The City of Radford wants to ensure that all people living in the community are counted in the upcoming 2020 Census, so we’re participating in the Complete Count effort. That means we will be working to reach out to traditionally hard-to-count populations on why it’s important to get everyone to respond.
Community outreach through social media, traditional media, and other methods will ramp up in early 2020.
Note: The content of this page is drawn directly from the www.census.gov web pages.
WHY DO WE TAKE THE CENSUS?
The U.S. Constitution mandates a headcount every 10 years of everyone residing in the states and US territories, including people of all ages, races, ethnic groups, citizens, and noncitizens.
The census determines the number of seats each state has in the House of Representatives. States also use the totals to redraw their legislative and school districts. The population totals also affect funding in our community, and data collected in the census help decision makers know how our community is changing. Approximately $675 billion in federal funding is distributed to communities each year.
Your response matters!
Even roads and highways.
The census can shape many different aspects of the City of Radford!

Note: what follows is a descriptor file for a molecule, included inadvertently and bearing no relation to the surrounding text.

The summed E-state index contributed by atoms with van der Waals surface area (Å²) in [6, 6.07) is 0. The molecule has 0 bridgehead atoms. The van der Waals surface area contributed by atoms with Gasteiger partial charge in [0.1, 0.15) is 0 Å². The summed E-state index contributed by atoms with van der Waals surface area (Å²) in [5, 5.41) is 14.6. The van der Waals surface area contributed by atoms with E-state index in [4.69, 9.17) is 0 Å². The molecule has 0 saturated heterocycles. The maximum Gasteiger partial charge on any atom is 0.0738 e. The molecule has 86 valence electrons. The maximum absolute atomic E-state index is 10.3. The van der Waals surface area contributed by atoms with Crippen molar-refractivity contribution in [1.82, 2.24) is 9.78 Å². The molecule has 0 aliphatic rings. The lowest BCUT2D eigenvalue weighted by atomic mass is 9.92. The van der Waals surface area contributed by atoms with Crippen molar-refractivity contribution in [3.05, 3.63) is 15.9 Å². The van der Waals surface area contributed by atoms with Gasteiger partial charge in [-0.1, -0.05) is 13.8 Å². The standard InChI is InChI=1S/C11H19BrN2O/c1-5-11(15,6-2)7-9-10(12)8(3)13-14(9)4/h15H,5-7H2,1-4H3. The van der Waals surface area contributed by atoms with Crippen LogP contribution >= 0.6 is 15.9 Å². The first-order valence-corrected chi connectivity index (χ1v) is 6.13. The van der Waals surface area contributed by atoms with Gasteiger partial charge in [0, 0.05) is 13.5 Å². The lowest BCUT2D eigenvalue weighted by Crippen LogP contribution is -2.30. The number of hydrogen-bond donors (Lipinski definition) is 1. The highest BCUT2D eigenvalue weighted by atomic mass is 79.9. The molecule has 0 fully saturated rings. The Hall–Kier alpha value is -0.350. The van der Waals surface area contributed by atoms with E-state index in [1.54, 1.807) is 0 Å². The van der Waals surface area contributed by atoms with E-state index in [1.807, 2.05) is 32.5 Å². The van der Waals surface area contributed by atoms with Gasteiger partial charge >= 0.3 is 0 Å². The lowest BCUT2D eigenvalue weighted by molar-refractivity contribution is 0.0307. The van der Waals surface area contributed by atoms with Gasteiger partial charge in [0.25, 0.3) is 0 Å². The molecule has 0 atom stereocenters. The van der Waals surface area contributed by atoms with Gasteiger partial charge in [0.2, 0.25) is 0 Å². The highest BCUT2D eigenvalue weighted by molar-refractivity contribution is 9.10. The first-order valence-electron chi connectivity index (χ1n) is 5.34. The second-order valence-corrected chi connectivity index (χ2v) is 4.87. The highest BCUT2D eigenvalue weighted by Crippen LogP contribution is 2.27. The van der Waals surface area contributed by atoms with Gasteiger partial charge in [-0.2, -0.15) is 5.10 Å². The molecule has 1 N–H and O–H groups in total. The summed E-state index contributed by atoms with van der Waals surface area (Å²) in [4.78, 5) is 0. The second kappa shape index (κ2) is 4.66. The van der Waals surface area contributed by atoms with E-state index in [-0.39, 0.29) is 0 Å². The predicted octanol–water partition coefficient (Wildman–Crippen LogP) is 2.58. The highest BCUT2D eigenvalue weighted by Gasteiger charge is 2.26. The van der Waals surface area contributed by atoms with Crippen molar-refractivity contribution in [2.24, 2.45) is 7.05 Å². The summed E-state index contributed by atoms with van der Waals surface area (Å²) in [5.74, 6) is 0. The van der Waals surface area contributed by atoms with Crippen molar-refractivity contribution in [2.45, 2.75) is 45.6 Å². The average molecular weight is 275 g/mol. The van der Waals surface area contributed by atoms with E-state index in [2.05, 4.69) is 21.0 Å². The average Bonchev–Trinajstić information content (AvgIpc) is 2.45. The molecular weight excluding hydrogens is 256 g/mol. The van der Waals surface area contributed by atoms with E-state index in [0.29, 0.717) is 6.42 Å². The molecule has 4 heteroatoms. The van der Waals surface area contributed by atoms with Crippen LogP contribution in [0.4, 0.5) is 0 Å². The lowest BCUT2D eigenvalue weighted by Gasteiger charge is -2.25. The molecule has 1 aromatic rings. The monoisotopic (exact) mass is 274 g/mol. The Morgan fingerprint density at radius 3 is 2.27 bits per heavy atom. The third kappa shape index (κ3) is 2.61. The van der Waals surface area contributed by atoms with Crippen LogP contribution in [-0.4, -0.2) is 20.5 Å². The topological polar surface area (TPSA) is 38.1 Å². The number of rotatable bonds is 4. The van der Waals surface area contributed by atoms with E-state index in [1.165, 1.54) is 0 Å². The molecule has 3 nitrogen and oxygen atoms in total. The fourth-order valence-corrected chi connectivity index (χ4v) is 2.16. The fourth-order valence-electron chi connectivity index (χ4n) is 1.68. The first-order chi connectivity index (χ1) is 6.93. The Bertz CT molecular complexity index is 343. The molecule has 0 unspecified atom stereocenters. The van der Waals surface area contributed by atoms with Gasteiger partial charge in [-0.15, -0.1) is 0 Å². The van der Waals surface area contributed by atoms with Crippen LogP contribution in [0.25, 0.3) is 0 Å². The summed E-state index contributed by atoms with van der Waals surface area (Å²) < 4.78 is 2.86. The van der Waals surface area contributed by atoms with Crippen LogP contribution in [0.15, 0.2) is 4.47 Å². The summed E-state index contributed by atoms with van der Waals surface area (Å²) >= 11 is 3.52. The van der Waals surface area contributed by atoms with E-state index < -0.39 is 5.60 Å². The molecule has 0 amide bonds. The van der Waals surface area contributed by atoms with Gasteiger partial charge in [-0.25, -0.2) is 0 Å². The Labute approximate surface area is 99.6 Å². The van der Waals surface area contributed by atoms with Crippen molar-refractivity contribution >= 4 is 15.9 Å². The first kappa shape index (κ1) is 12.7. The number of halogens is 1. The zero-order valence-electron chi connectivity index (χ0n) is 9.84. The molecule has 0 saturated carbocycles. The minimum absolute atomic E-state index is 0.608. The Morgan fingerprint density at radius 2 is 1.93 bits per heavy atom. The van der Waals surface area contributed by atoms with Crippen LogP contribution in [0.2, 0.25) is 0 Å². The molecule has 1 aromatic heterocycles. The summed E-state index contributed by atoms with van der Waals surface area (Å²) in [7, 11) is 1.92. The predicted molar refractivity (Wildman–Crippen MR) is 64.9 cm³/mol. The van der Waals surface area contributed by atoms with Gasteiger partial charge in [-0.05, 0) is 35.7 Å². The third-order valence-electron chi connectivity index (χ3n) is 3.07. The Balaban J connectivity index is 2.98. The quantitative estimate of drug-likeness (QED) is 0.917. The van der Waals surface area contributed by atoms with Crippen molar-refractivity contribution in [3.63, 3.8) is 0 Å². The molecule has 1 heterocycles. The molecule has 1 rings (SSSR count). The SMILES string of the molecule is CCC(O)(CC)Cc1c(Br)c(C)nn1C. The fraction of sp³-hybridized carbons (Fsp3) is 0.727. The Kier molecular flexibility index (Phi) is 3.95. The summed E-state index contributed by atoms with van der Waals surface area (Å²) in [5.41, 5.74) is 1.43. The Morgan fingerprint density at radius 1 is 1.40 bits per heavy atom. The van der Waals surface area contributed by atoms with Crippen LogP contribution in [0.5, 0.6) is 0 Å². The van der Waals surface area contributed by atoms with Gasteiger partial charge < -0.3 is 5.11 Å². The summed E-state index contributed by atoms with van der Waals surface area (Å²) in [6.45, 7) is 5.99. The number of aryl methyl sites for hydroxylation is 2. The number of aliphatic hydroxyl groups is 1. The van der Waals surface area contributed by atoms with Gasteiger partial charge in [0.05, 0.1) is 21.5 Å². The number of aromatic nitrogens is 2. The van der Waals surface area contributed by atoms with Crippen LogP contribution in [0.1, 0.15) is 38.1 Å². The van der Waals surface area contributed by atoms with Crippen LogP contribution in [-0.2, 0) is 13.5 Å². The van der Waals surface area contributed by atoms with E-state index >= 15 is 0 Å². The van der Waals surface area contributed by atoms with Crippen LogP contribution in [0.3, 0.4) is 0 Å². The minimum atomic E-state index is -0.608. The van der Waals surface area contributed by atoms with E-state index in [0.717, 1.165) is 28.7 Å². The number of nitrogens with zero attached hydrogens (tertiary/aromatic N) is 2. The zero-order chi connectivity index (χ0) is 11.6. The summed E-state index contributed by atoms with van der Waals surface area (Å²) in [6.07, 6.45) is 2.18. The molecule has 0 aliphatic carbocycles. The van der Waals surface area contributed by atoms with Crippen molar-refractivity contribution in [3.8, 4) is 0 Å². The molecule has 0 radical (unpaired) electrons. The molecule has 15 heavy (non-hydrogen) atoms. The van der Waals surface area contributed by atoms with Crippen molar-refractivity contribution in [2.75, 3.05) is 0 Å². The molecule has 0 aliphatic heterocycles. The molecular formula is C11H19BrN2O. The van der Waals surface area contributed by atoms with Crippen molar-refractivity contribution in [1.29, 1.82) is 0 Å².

A complete count ensures that Radford receives federal funding based on an accurate population count. Most federal money comes to the city as community development funding that benefits Hard-to-Count populations the most.
What is a Hard-to-Count Population?
The Census Bureau defines Hard-to-Count populations as groups that have historically been less likely to respond to the census right away. Hard-to-Count populations include:
Racial and ethnic minorities.
Persons who do not speak fluent English.
Mobile individuals such as college students.
Individuals who are angry at or distrustful of the government.
What’s the schedule?
Postcards sent to most homes in the US. Households will be able to respond by internet or phone.
Letter with info to take survey online (the majority of people will get this) or Letter + Paper Survey. Additional letters and postcards will be sent throughout March to households who haven’t responded.
April 1, 2020 Census Day!
Letter and paper questionnaire to non-respondents
Yet another postcard reminder to non-respondents
May – July
Non-response follow-up: Census enumerators visit addresses that did not complete a Census questionnaire and collect information at the door